The Centre d’exposition de l’Université de Montréal is delighted to present, for the first time in Quebec, an exhibition of contemporary Vietnamese art from August 1 to September 22, 2002.
Over the last decade, Vietnam has undergone rapid changes. The modernisation of the economy (doi moi), which began in 1986, allowed artists to put aside those forms, which had been imposed by tradition and social realism, and to paint from a more personal vision.
Indeed, this production reflects the tensions between tradition and the socio-economic changes that have been pushing the country towards a market economy. At the end of the nineties, hundreds of artists participated in artists' protests in Hanoi, Ho Chi Minh-City, Hue and Danang.
While a great deal of work, essentially painting, is destined for westerners in search of exotic imagery, emerging artists in Vietnam are developing artistic practices which reference both their traditional roots and global artistic trends. In fact, since 1993, their work has been presented in European contexts and throughout the Asia-Pacific network. They are responsible for spreading the new image of Vietnamese art.
The artists of this exhibition are between 25 and 40 years old. Often from rural communities, they have studied in well-known art schools in Hanoi and Ho Chi Minh City. They do not represent a homogenous group, rather, individuals whose fields of interest range from western art trends to their own spirituality. They do, however, share a taste for risk and newness.
The following artists' names aren't likely familiar: Dinh Y Nhi, Le Hong Thai, Tran Luong, Le Quang Ha, Nguyen Van Cuong, Le Quoc Viet, Nguyen Minh Phuong—yet another great reason to visit this exhibition!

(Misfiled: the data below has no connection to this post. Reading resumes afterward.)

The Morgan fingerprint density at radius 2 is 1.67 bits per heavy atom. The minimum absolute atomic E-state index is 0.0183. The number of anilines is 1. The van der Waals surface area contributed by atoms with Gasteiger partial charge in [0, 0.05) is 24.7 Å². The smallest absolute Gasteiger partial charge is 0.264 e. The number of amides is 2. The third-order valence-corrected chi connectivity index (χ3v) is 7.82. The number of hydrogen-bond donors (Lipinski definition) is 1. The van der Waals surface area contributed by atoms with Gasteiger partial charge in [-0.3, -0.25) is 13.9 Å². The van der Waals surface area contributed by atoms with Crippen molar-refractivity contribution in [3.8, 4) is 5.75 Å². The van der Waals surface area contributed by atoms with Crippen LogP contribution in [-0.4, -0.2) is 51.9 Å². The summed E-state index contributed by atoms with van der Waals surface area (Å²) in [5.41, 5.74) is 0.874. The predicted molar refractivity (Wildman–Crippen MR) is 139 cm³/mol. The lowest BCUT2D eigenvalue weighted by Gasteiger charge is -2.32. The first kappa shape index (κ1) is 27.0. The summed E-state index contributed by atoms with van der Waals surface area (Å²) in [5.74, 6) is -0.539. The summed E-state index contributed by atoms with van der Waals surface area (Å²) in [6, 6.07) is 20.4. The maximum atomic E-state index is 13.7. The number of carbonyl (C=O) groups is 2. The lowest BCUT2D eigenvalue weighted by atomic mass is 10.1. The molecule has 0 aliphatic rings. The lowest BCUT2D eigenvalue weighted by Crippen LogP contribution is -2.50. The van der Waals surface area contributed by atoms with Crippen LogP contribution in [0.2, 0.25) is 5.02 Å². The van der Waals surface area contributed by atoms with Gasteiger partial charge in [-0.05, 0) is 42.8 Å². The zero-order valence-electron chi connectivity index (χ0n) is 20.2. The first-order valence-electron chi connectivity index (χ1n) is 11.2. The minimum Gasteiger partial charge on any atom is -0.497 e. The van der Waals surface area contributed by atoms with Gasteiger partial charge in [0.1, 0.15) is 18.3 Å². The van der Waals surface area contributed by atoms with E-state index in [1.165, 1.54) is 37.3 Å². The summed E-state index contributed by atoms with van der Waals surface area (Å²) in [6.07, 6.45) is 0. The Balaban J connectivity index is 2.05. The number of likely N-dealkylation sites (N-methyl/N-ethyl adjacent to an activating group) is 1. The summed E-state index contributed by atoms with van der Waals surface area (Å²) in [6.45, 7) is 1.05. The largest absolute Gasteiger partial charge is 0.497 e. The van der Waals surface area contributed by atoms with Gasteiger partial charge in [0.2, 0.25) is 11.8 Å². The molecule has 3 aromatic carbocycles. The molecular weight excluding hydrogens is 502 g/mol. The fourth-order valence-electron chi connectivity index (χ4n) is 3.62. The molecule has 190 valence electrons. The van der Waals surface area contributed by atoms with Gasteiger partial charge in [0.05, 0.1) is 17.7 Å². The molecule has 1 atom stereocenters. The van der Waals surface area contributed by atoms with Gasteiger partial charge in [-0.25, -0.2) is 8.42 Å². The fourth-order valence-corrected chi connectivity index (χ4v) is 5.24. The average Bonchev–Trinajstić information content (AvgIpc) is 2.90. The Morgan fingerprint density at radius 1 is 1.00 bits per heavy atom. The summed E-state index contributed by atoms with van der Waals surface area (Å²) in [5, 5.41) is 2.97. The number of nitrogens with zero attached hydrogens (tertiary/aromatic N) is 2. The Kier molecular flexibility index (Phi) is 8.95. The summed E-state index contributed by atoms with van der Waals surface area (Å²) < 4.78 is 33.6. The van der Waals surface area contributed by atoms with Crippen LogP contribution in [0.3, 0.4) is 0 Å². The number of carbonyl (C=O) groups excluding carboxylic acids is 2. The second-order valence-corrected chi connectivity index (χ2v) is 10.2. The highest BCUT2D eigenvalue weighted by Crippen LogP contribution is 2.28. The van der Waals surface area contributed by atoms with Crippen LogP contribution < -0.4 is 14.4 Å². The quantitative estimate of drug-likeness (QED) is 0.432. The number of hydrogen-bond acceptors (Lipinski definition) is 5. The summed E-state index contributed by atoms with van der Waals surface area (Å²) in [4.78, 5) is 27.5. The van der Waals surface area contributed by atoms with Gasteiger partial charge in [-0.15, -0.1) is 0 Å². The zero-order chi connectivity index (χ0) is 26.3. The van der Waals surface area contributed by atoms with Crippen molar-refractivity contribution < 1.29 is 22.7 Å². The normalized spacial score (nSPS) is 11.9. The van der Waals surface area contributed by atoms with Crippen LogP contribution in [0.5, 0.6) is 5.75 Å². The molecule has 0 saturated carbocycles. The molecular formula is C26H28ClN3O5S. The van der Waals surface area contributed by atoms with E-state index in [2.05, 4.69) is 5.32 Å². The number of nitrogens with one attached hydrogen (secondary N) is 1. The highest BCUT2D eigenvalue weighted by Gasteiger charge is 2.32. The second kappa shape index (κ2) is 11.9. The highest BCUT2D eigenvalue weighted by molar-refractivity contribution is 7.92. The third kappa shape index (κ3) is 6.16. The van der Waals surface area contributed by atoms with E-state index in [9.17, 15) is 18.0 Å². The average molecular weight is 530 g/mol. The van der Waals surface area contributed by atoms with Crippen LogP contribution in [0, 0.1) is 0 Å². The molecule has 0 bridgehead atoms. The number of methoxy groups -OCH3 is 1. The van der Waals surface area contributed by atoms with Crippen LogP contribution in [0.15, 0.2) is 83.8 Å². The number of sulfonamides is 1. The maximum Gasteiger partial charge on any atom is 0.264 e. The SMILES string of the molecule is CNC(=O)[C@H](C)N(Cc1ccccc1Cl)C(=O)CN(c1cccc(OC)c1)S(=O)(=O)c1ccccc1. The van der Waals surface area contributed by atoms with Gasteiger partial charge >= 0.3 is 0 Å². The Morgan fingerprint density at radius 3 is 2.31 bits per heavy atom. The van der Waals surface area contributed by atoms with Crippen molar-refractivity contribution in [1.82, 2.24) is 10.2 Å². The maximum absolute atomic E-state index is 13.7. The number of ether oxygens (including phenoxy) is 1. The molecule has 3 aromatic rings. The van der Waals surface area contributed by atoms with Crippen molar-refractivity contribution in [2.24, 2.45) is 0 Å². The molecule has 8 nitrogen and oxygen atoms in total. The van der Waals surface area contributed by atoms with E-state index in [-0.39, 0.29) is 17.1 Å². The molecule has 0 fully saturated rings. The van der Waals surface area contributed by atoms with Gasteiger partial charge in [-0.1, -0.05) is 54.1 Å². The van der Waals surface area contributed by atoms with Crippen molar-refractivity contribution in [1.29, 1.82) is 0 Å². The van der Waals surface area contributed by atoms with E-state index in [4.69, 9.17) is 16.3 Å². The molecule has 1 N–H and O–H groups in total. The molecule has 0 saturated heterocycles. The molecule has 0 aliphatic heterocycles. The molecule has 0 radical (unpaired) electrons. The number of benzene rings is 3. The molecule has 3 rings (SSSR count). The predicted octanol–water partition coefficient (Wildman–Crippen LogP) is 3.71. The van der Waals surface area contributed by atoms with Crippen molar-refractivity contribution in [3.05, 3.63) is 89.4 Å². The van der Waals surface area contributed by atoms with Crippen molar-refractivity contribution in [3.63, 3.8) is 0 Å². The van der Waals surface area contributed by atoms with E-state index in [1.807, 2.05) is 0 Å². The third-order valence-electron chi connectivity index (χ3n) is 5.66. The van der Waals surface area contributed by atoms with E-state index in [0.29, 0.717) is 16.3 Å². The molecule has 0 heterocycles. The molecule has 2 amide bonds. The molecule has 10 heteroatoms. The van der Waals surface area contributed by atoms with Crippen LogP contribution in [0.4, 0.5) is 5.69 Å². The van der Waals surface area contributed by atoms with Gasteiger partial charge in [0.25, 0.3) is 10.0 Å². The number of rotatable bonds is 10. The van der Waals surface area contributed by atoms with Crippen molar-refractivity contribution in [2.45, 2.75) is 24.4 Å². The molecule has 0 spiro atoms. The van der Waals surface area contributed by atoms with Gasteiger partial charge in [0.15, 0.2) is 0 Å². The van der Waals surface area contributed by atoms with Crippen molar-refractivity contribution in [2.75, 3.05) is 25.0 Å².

The Centre welcomes Nguyen Minh Phuong, who will produce an installation in the gardens of the pavillon de la Faculté de l’aménagement, from August 1 to 15. We are also pleased to have with us the Hanoi-based art critic and gallery director, Natalia Kraevskaia, from September 13 to 27, 2002.
In addition to the exhibition, on September 18, 19 and 20, 2002, a conference will be held entitled Villes Moyennes et Mondialisation, organised by the Programme de gestion urbaine au Viêt Nam of the Université de Montréal (Institut d’urbanisme) and the Université d’architecture de Hanoï. This is a University Partnership in Cooperation and Development Program (UPCDP) funded by the Canadian International Development Agency (CIDA).
The exhibition will be at the Centre d’exposition de l’Université de Montréal from August 1 to September 22, 2002.
The Centre is located in the pavillon de la Faculté de l’aménagement, 2940 Cote St. Catherine Road, close to the Université de Montréal metro station. Open to the public Tuesdays, Wednesdays, Thursdays and Sundays, from noon to 6 p.m. Free admission.